Neha Yadav

Working with
Prof. Ambarish Ghosh

Experimental Observation of Few Electron Bubbles
in Liquid Helium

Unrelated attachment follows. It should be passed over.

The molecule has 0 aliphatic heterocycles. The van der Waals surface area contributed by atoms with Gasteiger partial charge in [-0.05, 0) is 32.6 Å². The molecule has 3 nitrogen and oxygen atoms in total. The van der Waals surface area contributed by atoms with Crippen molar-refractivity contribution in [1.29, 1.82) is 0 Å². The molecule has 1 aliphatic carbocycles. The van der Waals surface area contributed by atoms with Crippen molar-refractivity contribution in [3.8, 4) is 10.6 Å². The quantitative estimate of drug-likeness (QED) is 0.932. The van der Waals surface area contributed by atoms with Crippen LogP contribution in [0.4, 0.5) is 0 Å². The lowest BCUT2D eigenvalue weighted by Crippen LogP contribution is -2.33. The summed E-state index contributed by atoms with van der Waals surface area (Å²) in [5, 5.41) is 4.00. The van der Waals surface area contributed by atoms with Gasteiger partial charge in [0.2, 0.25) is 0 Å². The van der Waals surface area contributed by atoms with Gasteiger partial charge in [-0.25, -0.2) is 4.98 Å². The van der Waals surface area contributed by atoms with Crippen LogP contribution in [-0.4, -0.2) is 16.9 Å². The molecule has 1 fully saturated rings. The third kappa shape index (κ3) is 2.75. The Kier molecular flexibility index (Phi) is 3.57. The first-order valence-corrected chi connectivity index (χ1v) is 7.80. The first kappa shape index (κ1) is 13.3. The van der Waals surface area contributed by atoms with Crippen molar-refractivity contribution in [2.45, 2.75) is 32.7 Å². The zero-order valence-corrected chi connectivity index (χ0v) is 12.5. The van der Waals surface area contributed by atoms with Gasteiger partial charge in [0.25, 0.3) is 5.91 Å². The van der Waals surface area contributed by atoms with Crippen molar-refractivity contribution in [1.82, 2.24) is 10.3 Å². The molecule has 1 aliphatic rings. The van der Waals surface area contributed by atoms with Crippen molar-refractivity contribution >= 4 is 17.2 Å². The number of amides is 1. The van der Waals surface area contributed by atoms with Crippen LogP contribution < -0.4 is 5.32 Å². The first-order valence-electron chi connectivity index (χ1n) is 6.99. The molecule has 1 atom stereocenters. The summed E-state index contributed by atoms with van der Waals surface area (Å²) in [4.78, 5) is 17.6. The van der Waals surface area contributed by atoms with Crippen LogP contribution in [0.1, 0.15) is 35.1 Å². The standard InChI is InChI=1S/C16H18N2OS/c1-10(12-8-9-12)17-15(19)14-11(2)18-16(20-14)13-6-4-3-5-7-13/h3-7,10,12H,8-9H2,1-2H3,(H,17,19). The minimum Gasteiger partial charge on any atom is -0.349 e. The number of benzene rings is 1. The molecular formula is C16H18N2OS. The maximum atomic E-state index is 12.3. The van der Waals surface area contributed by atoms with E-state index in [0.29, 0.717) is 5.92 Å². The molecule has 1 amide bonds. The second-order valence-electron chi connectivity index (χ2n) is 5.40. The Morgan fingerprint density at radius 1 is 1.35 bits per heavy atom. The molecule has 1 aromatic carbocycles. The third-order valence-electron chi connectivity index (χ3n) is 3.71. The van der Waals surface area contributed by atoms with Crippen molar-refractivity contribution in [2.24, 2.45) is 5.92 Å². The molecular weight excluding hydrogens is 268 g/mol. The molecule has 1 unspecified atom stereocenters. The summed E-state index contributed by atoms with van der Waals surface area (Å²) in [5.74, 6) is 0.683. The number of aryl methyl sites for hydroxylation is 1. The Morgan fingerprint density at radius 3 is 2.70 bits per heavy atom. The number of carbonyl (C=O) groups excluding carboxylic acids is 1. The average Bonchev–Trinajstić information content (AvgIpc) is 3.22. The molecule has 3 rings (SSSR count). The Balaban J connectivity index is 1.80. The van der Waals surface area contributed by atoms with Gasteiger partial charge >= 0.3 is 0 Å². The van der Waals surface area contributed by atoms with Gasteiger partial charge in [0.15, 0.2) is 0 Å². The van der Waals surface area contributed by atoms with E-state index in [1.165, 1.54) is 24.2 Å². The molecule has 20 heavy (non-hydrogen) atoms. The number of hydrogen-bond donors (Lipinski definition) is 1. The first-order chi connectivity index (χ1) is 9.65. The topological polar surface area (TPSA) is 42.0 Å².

An electron entering liquid helium experiences a repulsive potential of 1 eV. This originates in the interaction between the injected electron and electrons of the closed shells of helium atoms through Pauli exclusion principle. If the energy of the electron exceeds 1 eV, it can penetrate the liquid, form a cavity free from helium atoms and subsequently localize itself within the cavity. This is known as a single electron bubble (SEB). In another configuration, a system of electrons of energy less than 1 eV can form a floating charged layer above the surface of liquid helium: a two-dimensional system that has been studied in great detail over last few decades. If the number of electrons in this layer exceeds a critical value of 2 × 1013 𝑒𝑙𝑒𝑐𝑡𝑟𝑜𝑛𝑠/𝑚2 , an electro hydrodynamical instability sets in, giving rise to multielectron bubbles (MEBs), referring to micron to mm sized cavities containing a large number of electrons. In the experiments to be discussed in my talk, the primary technique is based on cavitation of liquid helium using pulsed ultrasound. We have observed a new species of electron bubble which cavitates at a negative pressure approximately 80 percent lower magnitude than SEBs. We conclude that these are multielectron bubbles with small (less than 20) number of electrons; I’ll be presenting various evidences supporting this claim and compare our results with related experiments previously reported.



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